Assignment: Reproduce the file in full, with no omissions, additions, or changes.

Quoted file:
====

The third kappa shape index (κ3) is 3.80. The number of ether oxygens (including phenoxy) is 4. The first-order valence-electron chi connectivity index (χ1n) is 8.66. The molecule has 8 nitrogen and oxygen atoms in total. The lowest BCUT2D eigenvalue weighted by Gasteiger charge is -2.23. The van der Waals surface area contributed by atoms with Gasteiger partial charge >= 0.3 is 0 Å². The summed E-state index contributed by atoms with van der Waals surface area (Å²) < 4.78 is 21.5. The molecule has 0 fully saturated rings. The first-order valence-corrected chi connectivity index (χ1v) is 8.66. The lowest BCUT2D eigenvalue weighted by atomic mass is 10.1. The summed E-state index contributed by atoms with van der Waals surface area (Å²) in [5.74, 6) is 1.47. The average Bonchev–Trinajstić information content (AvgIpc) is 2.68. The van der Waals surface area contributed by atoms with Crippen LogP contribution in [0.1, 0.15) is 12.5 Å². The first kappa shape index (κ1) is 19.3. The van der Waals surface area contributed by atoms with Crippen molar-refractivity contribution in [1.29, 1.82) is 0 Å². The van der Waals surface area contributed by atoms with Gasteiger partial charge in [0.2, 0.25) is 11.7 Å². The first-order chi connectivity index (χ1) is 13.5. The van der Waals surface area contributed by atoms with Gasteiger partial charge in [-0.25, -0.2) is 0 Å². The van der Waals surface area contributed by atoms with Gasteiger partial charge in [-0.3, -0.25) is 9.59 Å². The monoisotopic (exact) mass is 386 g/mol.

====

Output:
The third kappa shape index (κ3) is 3.80. The number of ether oxygens (including phenoxy) is 4. The first-order valence-electron chi connectivity index (χ1n) is 8.66. The molecule has 8 nitrogen and oxygen atoms in total. The lowest BCUT2D eigenvalue weighted by Gasteiger charge is -2.23. The van der Waals surface area contributed by atoms with Gasteiger partial charge >= 0.3 is 0 Å². The summed E-state index contributed by atoms with van der Waals surface area (Å²) < 4.78 is 21.5. The molecule has 0 fully saturated rings. The first-order valence-corrected chi connectivity index (χ1v) is 8.66. The lowest BCUT2D eigenvalue weighted by atomic mass is 10.1. The summed E-state index contributed by atoms with van der Waals surface area (Å²) in [5.74, 6) is 1.47. The average Bonchev–Trinajstić information content (AvgIpc) is 2.68. The van der Waals surface area contributed by atoms with Crippen LogP contribution in [0.1, 0.15) is 12.5 Å². The first kappa shape index (κ1) is 19.3. The van der Waals surface area contributed by atoms with Crippen molar-refractivity contribution in [1.29, 1.82) is 0 Å². The van der Waals surface area contributed by atoms with Gasteiger partial charge in [0.2, 0.25) is 11.7 Å². The first-order chi connectivity index (χ1) is 13.5. The van der Waals surface area contributed by atoms with Gasteiger partial charge in [-0.25, -0.2) is 0 Å². The van der Waals surface area contributed by atoms with Gasteiger partial charge in [-0.3, -0.25) is 9.59 Å². The monoisotopic (exact) mass is 386 g/mol.